Hear the Piano Guys Echoes Interview
The world of classical cross-over music is scattered with novelty acts that created a buzz and then faded away. One of the latest is a band called The Piano Guys. They are YouTube phenomenons with superstar viewing stats for their many elaborate videos. They’re music goes beyond simple instrumentation in favor of extensive over-dubbing, electronic effects and even playing inside the piano, something you don’t hear in most classical pop artists.
Talking to The Piano Guys is like being in a room with 5th graders on a sugar rush. Right now that energy just bounces off the walls of the studio, but usually, they’d take it and do thinks like lifting a piano with a helicopter and plopping it down on top of a desert cliff. ”
“We have our own piano movers because, because it’s such a important thing for us,” bursts Steven Sharp Nelson. “And we actually move the pianos ourselves a few videos, just us. We’ve moved it by chopper, by crane, by boat, by train.”
Steven Sharp Nelson is the cellist of The Piano Guys. Sitting with his instrument in New York’s Dubway Studios, the fresh scrubbed impish musician says The Piano Guys are as much about the stunt settings as the music.
“To be honest, The Piano Guys at their purist is our YouTube Channel,” he admits. “It’s about the music but also about the visuals. It’s the feeling you get when you watch these performances and we’re often in crazy places. We’ve got a piano on a train. We’ve got it on a thousand foot cliff, out in the forest. I’m jumping out of a plane with a cello strapped to me you know.”
These settings can be goofy and corny, like their Star Wars parody, “Cello Wars.” “We did “Cello Wars,” enthuses Nelson, “which was five Star Wars tunes by the amazing John Williams stacked on top of each other with two cloned electric cellists battling each other with light sabre bows.”
But they can also be very moving. On a cliff at Red Rocks they visualized their soulful and ecstatic recording of Coldplay’s “Paradise” featuring singer Alex Boye.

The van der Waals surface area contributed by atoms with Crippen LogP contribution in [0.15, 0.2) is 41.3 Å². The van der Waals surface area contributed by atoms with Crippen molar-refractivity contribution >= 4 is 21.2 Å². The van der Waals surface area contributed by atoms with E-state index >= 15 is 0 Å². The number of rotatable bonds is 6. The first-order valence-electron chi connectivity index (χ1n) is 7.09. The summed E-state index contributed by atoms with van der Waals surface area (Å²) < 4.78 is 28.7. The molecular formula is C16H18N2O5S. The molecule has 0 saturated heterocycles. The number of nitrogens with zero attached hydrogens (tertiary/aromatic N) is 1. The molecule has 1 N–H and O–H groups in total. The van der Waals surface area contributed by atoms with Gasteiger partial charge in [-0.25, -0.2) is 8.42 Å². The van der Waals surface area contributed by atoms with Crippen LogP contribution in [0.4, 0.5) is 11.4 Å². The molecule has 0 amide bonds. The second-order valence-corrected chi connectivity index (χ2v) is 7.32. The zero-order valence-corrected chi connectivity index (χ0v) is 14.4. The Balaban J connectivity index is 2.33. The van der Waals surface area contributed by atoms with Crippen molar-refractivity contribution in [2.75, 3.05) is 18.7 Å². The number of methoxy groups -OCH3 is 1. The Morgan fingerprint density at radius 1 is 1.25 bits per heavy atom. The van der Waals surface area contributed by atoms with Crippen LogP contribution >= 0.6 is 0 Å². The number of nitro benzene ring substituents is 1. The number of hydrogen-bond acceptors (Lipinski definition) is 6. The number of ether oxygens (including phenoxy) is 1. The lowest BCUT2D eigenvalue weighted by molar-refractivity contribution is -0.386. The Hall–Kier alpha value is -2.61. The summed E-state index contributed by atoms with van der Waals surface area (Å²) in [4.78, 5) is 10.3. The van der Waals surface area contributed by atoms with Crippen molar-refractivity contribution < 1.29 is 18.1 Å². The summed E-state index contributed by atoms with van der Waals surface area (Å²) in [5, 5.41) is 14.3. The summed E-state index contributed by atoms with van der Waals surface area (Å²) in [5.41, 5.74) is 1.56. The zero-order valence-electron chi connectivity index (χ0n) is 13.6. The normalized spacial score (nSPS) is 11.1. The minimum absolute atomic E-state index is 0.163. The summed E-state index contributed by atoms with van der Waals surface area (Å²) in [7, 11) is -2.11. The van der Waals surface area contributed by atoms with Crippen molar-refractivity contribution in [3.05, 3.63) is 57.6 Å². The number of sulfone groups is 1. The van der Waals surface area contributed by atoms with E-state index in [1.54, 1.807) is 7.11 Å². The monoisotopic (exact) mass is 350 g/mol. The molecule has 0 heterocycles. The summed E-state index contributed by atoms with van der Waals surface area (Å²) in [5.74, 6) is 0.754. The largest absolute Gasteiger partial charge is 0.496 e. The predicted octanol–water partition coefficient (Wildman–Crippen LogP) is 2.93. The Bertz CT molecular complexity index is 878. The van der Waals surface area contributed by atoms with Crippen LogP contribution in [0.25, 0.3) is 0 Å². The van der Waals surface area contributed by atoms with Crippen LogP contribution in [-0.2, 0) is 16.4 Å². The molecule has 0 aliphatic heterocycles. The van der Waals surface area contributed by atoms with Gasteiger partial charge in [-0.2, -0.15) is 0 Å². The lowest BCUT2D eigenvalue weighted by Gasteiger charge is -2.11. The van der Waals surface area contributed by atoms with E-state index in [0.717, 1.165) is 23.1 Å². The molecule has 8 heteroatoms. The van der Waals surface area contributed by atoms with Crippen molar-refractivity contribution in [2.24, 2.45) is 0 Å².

The Piano Guys aren’t just pianists. The music is played by Jon Schmidt who is a pianist and Steven Sharp Nelson, who isn’t. He plays cellos, sometimes a bunch of them like on “When Michael Met Mozart.”
“Jon, Al [van der Beek] and I were in the studio and we experimented with all the sounds you could get out of an electric cello and ended up being a 100 cello tracks,” says Nelson.
But it’s not even just the musicians. When The Piano Guys walk in for the interview, there are five not two, with Nelson and Schmidt joined by videographers Tel Stewart and Paul Anderson and engineer Al van der Beek. They are all part of a Piano Guys multi-media collective that began as a commercial.
“Before we all got started as the five of us,” explains Schmidt, “Paul Anderson pulled me aside and you know, he said let’s film a video for my Piano Guy channel, which he was using to push his piano store. And we did an original tune. ….And it didn’t do so well. We quickly found that you know, if we wanted to breakout, we had to include cover tunes.”
Jon Schmidt teamed up with Steven Sharp Nelson and they began interjecting pop songs with classical motifs playing pieces by pure pop acts like Christina Perri, One Republic and One Direction.
“A lot of people think okay, so they’re making classical cool by infusing pop into it,” says Nelson. “And for us, a lot of it is that gratification of the compositional process and infusing classical in pop. like okay, we threw a classical piece, like when we were doing David Guetta’s “Titanium,” okay. We get to the chorus and it’s a DJ chorus. It’s just got a back beat. It’s just all about the beat, right? But then we thought well let’s throw a melody on top of this and all of the sudden it felt like Faure’s “Pavanne” worked so well on the top of it.
The Piano Guys have become something of a YouTube sensation with their imaginative videos. The numbers of viewers who subscribe to their channel seem to go up by the minute. When I walked into Dubway Studios in Manhattan, their subscriber stats were at 1,045,558. At the end of the interview, Paul Anderson goes on his iPhone.
“Our subscribers is at 1,045,808,” crows Anderson.
“Oh, so you went up about 250 since 12 o’clock,” I say.
“About 250 an hour,” he says.
“So let’s keep talking,” laughs Nelson. “We get about an average of 4,500 new subscribers a day, about 500 new Facebook followers a day, roughly, and then about 700,000-800,000 new video views a day is I think where we’re at.
“That’s almost a million, holy!” exclaims Schmidt.
Hear the complete interview in the Echoes Podcast.
~© 2012 John Diliberto ((( echoes )))
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